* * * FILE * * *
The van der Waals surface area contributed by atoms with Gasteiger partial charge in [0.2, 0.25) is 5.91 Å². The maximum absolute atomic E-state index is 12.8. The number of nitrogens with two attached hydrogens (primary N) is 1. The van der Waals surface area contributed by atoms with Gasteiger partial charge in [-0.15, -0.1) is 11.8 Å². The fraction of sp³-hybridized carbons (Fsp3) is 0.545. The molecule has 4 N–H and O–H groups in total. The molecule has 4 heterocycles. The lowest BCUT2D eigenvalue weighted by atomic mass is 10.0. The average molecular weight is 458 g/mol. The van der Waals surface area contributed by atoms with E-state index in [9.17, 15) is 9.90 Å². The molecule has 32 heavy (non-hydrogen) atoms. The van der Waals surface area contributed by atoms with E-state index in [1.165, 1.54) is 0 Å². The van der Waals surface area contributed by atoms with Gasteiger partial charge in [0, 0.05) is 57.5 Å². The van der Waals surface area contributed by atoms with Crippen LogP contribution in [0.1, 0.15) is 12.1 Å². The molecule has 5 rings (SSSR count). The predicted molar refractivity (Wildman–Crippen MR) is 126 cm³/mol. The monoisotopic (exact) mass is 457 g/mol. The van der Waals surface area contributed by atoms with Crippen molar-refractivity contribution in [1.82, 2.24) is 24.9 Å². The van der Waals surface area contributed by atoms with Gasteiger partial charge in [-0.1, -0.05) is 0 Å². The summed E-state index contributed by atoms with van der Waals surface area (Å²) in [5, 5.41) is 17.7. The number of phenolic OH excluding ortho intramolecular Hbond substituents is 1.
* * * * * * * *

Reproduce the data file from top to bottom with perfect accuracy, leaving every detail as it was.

The van der Waals surface area contributed by atoms with Gasteiger partial charge in [0.2, 0.25) is 5.91 Å². The maximum absolute atomic E-state index is 12.8. The number of nitrogens with two attached hydrogens (primary N) is 1. The van der Waals surface area contributed by atoms with Gasteiger partial charge in [-0.15, -0.1) is 11.8 Å². The fraction of sp³-hybridized carbons (Fsp3) is 0.545. The molecule has 4 N–H and O–H groups in total. The molecule has 4 heterocycles. The lowest BCUT2D eigenvalue weighted by atomic mass is 10.0. The average molecular weight is 458 g/mol. The van der Waals surface area contributed by atoms with E-state index in [9.17, 15) is 9.90 Å². The molecule has 32 heavy (non-hydrogen) atoms. The van der Waals surface area contributed by atoms with E-state index in [1.165, 1.54) is 0 Å². The van der Waals surface area contributed by atoms with Gasteiger partial charge in [0, 0.05) is 57.5 Å². The van der Waals surface area contributed by atoms with Crippen LogP contribution in [0.1, 0.15) is 12.1 Å². The molecule has 5 rings (SSSR count). The predicted molar refractivity (Wildman–Crippen MR) is 126 cm³/mol. The monoisotopic (exact) mass is 457 g/mol. The van der Waals surface area contributed by atoms with Crippen molar-refractivity contribution in [1.82, 2.24) is 24.9 Å². The van der Waals surface area contributed by atoms with Gasteiger partial charge in [-0.1, -0.05) is 0 Å². The summed E-state index contributed by atoms with van der Waals surface area (Å²) in [5, 5.41) is 17.7. The number of phenolic OH excluding ortho intramolecular Hbond substituents is 1.